How do they know water's safe at 1 ppm?
CHARLESTON, W.Va. -- Tomblin administration officials continued on Monday to decline to provide detailed answers why they think 1 part per million of Crude MCHM is safe for West Virginians to drink.
Federal agencies also refused to explain how they calculated that figure in the absence of any real regulatory guidelines or published health standards for the material, also known as 4-methylcyclohexanemethanol.
A Ph.D. chemist who works with the Environmental Defense Fund wrote on his organization's blog that West Virginia officials are trusting "shaky science" in their "rush to restore water service" to 300,000 residents in a nine-county region.
Richard Denison wrote that officials "made significant leaps in their calculation of a 'safe' exposure level -- including assumptions that deviate from generally accepted practices."
"As a result, these estimates fail to adequately account for either acute or chronic effects from ongoing exposure to water contaminated at the 1 ppm level," Denison wrote. "At a bare minimum, the public deserves to know a lot more about the calculations behind officials' insistence that a 1 ppm level in drinking water is safe."
Tomblin administration officials have emphasized that water samples in the last two days have begun to more consistently show far less than 1 part per million of MCHM in drinking water from West Virginia American Water's Elk River treatment plan. Some samples, they note, are coming back with none of the chemical at all being detected.
"The numbers we have today look good," Tomblin said at a noon briefing Monday.
Top Tomblin aides continue to point to the U.S. Centers for Disease Control and Prevention, which, along with the federal Agency for Toxic Substances and Disease Control, came up with the figure 1 part per million.
When asked for more information about where the number came from, Department of Health and Human Resources Secretary Karen Bowling pointed to the "material safety data sheet," or MSDS, from Eastman, the maker of the chemical that leaked.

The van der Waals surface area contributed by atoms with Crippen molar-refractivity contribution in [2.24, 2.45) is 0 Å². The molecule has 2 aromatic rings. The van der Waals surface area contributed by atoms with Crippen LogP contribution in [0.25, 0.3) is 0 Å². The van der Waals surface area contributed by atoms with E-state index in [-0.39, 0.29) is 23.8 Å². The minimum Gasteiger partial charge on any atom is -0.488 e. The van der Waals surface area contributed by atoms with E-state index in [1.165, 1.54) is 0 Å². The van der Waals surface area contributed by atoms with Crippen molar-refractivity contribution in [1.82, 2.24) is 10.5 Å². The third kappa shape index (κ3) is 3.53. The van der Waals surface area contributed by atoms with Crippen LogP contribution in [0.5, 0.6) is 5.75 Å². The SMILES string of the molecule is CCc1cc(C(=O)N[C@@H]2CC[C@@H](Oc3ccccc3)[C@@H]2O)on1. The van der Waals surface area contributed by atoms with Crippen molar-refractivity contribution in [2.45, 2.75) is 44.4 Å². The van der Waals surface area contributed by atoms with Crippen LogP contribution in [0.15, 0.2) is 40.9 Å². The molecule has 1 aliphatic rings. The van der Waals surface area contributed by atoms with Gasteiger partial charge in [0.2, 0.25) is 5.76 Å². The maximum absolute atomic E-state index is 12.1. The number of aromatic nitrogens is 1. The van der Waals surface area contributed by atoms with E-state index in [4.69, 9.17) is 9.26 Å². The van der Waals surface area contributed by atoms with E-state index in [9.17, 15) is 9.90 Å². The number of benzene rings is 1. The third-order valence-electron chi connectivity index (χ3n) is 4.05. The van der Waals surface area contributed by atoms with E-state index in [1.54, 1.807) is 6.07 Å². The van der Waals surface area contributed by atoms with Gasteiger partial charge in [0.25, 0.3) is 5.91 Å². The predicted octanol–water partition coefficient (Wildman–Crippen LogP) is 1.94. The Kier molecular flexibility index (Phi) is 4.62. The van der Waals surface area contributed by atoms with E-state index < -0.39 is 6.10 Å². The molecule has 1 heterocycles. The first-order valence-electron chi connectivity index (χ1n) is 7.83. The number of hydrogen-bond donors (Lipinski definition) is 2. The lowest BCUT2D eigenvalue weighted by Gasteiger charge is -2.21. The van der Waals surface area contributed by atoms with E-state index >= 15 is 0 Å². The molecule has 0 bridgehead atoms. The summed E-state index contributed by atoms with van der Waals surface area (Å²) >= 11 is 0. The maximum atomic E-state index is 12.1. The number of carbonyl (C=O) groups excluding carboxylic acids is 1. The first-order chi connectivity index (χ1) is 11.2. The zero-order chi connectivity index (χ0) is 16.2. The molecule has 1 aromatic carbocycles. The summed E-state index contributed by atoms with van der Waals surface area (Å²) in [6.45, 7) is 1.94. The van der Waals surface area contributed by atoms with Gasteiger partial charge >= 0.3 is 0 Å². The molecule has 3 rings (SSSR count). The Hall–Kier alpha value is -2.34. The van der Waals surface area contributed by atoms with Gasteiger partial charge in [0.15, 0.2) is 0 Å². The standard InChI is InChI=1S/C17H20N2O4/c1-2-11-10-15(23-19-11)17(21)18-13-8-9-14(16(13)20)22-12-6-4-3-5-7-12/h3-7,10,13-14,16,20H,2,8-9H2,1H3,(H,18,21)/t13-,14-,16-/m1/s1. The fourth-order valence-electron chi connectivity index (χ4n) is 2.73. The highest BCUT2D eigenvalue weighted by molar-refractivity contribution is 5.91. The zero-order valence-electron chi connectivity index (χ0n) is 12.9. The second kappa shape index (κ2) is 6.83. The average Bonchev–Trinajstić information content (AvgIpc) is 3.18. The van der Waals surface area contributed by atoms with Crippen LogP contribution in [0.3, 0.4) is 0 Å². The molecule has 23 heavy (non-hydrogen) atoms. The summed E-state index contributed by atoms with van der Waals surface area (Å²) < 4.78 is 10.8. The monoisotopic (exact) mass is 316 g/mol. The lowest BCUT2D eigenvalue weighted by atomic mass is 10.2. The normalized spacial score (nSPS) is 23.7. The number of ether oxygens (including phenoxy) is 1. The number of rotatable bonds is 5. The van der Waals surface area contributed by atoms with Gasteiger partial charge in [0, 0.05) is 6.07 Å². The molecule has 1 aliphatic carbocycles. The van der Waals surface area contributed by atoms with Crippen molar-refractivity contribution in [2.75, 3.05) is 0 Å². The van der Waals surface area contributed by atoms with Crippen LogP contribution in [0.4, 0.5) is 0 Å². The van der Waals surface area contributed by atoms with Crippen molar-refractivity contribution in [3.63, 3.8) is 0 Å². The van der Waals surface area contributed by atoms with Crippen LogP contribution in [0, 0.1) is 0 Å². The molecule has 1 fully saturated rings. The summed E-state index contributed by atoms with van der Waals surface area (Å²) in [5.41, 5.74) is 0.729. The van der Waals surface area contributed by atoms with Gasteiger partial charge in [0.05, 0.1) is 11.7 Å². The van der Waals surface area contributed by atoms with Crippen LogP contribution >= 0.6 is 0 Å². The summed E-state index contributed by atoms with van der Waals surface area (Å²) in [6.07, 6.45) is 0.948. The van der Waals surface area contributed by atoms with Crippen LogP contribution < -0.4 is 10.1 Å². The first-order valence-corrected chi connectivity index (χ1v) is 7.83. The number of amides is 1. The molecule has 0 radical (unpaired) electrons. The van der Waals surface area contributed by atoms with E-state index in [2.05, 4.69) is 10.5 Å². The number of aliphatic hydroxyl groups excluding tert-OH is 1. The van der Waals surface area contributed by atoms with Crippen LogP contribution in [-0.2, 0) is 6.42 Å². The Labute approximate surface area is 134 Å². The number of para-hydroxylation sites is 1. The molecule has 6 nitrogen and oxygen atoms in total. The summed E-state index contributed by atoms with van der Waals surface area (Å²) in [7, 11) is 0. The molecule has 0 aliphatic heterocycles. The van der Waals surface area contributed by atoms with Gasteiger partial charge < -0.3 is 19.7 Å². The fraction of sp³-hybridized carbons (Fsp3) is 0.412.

Bowling, though, downplayed the fact that there is precious little toxicological data and few -- if any -- public and peer-reviewed studies of what the chemical would do to humans if ingested.
"It's like any chemical that's out there," Bowling said. "There are many chemicals of which we don't have all the information. There's been no indication that what we're doing is improper."
State officials have told the Gazette to ask the CDC for more information. But on Monday, the CDC referred questions to West Virginia American Water.
Late last week, Dr. Letitia Tierney, commissioner for DHHR's Bureau for Public Health, said that the state's announced limit was based on a paper from 1990 by Eastman that was never published in publicly available journals.
That study, she said, was the basis for the median lethal dose, or LD50, listed on an Eastman MSDS that's been circulated by local emergency responders, health officials and the media.
On that MSDS, the LD50 for Crude MCHM is listed as 825 milligrams per kilogram. This means that when tested on rats an 825 milligram dose per kilogram of body weight was enough to kill half the rats.